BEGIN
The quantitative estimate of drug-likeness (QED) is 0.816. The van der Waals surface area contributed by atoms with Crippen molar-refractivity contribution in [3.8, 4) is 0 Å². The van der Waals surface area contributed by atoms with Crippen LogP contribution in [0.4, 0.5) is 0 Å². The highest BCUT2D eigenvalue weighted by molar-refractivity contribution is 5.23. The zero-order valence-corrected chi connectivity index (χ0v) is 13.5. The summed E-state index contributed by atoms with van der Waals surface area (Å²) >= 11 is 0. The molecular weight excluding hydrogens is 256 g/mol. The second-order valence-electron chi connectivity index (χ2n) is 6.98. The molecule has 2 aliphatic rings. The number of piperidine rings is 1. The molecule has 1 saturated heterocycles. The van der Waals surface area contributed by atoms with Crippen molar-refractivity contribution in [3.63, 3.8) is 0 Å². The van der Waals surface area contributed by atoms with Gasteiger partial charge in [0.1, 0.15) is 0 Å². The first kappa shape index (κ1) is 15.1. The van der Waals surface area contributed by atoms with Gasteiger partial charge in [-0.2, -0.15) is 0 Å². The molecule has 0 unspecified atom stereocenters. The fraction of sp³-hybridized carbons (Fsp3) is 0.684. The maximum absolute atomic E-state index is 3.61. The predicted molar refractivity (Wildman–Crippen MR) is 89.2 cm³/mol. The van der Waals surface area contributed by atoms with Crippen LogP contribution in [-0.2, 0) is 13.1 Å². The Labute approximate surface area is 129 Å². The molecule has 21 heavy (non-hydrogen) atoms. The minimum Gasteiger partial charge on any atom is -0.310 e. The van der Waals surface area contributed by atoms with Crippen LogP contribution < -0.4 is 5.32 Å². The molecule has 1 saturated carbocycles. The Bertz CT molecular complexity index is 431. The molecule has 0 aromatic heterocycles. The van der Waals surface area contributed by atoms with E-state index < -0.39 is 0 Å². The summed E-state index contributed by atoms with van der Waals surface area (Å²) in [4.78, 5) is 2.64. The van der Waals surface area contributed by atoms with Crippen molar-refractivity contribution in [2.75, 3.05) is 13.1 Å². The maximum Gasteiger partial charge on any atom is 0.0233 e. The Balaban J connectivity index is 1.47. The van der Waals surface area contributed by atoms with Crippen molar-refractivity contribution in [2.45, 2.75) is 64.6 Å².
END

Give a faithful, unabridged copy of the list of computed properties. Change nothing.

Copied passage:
The quantitative estimate of drug-likeness (QED) is 0.816. The van der Waals surface area contributed by atoms with Crippen molar-refractivity contribution in [3.8, 4) is 0 Å². The van der Waals surface area contributed by atoms with Crippen LogP contribution in [0.4, 0.5) is 0 Å². The highest BCUT2D eigenvalue weighted by molar-refractivity contribution is 5.23. The zero-order valence-corrected chi connectivity index (χ0v) is 13.5. The summed E-state index contributed by atoms with van der Waals surface area (Å²) >= 11 is 0. The molecular weight excluding hydrogens is 256 g/mol. The second-order valence-electron chi connectivity index (χ2n) is 6.98. The molecule has 2 aliphatic rings. The number of piperidine rings is 1. The molecule has 1 saturated heterocycles. The van der Waals surface area contributed by atoms with Crippen molar-refractivity contribution in [3.63, 3.8) is 0 Å². The van der Waals surface area contributed by atoms with Gasteiger partial charge in [0.1, 0.15) is 0 Å². The first kappa shape index (κ1) is 15.1. The van der Waals surface area contributed by atoms with Gasteiger partial charge in [-0.2, -0.15) is 0 Å². The molecule has 0 unspecified atom stereocenters. The fraction of sp³-hybridized carbons (Fsp3) is 0.684. The maximum absolute atomic E-state index is 3.61. The predicted molar refractivity (Wildman–Crippen MR) is 89.2 cm³/mol. The van der Waals surface area contributed by atoms with Crippen LogP contribution in [-0.2, 0) is 13.1 Å². The Labute approximate surface area is 129 Å². The molecule has 21 heavy (non-hydrogen) atoms. The minimum Gasteiger partial charge on any atom is -0.310 e. The van der Waals surface area contributed by atoms with Crippen LogP contribution < -0.4 is 5.32 Å². The molecule has 1 saturated carbocycles. The Bertz CT molecular complexity index is 431. The molecule has 0 aromatic heterocycles. The van der Waals surface area contributed by atoms with E-state index < -0.39 is 0 Å². The summed E-state index contributed by atoms with van der Waals surface area (Å²) in [4.78, 5) is 2.64. The van der Waals surface area contributed by atoms with Crippen molar-refractivity contribution in [2.75, 3.05) is 13.1 Å². The maximum Gasteiger partial charge on any atom is 0.0233 e. The Balaban J connectivity index is 1.47. The van der Waals surface area contributed by atoms with Crippen molar-refractivity contribution in [2.45, 2.75) is 64.6 Å².